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Publication numberUS6981701 B2
Publication typeGrant
Application numberUS 10/835,539
Publication dateJan 3, 2006
Filing dateApr 28, 2004
Priority dateApr 29, 2003
Fee statusPaid
Also published asCA2522982A1, EP1617922A2, EP1617922A4, US20050012274, WO2004096388A2, WO2004096388A3
Publication number10835539, 835539, US 6981701 B2, US 6981701B2, US-B2-6981701, US6981701 B2, US6981701B2
InventorsJanice Ritter, Alton Takeyasu
Original AssigneeMattel, Inc.
Export CitationBiBTeX, EndNote, RefMan
External Links: USPTO, USPTO Assignment, Espacenet
Fluid-filled game device
US 6981701 B2
Abstract
A game device is disclosed, including a tank charged with a fluid, a base for supporting the tank, the base further including a pump system to generate a fluid current within the tank, the pump system having a nozzle through which current is directed into the tank and an actuating system to operate the pump system, a play piece within the fluid having a specific gravity slightly greater than the fluid, the play piece further including a body portion and at least one protuberance extending outwardly from the body portion, wherein the at least one protuberance is adapted to impart one or more of rotational and translational motion to the play piece upon engaging a fluid current.
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Claims(32)
1. A device, comprising:
a tank charged with a fluid;
a base for supporting the tank, the base further including:
a pump system to generate a fluid current within the tank, the pump system having a nozzle through which current is directed into the tank;
an actuating system to operate the pump system;
a play piece within the fluid having a specific gravity slightly greater than the fluid, the play piece further including:
a body portion; and
at least one protuberance extending outwardly from the body portion;
wherein the at least one protuberance is configured to move relative to the body portion and adapted to impart one or more of rotational and translational motion to the play piece upon engaging a fluid current.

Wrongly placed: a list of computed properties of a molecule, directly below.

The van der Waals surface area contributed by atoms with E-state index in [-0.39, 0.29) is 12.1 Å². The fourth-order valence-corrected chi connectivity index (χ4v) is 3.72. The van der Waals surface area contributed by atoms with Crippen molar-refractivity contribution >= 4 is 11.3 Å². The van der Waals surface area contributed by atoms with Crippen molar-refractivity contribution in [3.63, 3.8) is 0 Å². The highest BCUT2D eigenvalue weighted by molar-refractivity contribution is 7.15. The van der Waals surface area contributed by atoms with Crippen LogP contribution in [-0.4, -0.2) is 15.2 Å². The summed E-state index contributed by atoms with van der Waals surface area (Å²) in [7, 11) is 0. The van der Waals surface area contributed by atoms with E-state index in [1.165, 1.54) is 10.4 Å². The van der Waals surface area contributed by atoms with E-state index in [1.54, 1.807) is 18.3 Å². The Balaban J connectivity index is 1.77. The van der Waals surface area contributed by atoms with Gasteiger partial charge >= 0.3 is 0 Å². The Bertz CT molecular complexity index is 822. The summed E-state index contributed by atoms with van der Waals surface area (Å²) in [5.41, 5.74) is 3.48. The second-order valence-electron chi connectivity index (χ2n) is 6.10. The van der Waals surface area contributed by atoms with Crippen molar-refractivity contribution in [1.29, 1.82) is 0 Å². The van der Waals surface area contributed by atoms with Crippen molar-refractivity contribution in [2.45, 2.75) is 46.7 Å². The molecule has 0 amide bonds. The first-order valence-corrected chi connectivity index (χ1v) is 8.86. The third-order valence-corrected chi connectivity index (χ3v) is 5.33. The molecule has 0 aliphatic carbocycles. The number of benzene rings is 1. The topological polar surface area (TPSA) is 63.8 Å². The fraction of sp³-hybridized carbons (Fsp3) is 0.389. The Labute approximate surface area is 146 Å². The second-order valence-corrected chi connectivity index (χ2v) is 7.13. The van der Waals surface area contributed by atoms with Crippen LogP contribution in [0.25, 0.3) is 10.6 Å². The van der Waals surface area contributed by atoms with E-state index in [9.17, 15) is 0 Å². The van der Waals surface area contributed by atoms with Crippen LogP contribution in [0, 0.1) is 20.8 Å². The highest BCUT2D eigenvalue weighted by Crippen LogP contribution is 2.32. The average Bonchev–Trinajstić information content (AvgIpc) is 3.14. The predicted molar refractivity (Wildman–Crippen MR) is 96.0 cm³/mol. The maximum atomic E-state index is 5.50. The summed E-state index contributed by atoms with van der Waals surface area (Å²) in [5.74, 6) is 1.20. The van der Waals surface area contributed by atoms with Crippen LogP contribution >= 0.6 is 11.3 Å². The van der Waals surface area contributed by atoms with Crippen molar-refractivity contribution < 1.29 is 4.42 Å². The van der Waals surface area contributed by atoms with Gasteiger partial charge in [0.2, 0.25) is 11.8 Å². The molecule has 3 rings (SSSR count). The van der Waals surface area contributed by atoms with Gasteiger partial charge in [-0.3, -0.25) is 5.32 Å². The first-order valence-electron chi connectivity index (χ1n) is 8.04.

2. The device of claim 1 wherein the base further includes an exterior surface and wherein at least part of the actuating system is disposed on the exterior surface.
3. The device of claim 2 wherein the part of the actuating system disposed on the exterior surface includes a button.
4. The device of claim 3 wherein the base is adapted to be hand-held.
5. The device of claim 3 wherein the base is adapted to hold the device generally upright on a surface.
6. The device of claim 1, wherein the tank further includes:
an interior surface; and
an ornamental structure mounted on the interior surface.
7. The device of claim 6 wherein the nozzle is disposed on the interior surface.
8. The device of claim 7 wherein the nozzle is coupled to the ornamental structure.
9. The device of claim 6 wherein the nozzle includes a plurality of nozzles, and wherein the pump system is configured to generate fluid current through each of the plurality of nozzles.
10. The device of claim 9, wherein at least one of the plurality of nozzles is coupled to the ornamental structure.
11. The device of claim 6, wherein at least a portion of the ornamental structure is adapted to be moveable with respect to the tank.
12. The device of claim 11, wherein the moveable portion of the ornamental structure is adapted to engage the play piece.
13. The device of claim 12 wherein the nozzle is configured to direct fluid current to move at least the moveable portion of the ornamental structure.
14. The device of claim 11 wherein the nozzle includes a plurality of nozzles, at least one of which is configured to move at least the moveable portion of the ornamental structure.
15. The device of claim 13, wherein the base further includes:
a mechanical member coupled to the moveable portion of the ornamental structure;
an actuating device to operate the mechanical member; and
an exterior surface;
wherein at least part of the actuating device is disposed on the exterior surface.
16. The device of claim 15, wherein the part of the actuating device disposed on the exterior surface includes a button.
17. The device of claim 2,
wherein the pump system includes a first pump mechanism and a second pump mechanism, each pump mechanism further including a nozzle through which current is directed into the tank;
wherein the actuating device includes a first actuating device to operate the first pump mechanism and a second actuating device to operate the second pump mechanism.
18. The device of claim 17, wherein the first actuating device includes a first button and the second actuating device includes a second button, and wherein the first button and the second button are disposed on the exterior surface.
19. The device of claim 17, wherein the tank further includes:
an interior surface; and
ornamental structure mounted on the interior surface, at least a portion of which is adapted to be moveable with respect to the tank;
wherein the nozzle of the first pump mechanism is configured to move the moveable portion of the ornamental structure; and
wherein the nozzle of the second pump mechanism is configured to direct fluid current to engage the play piece.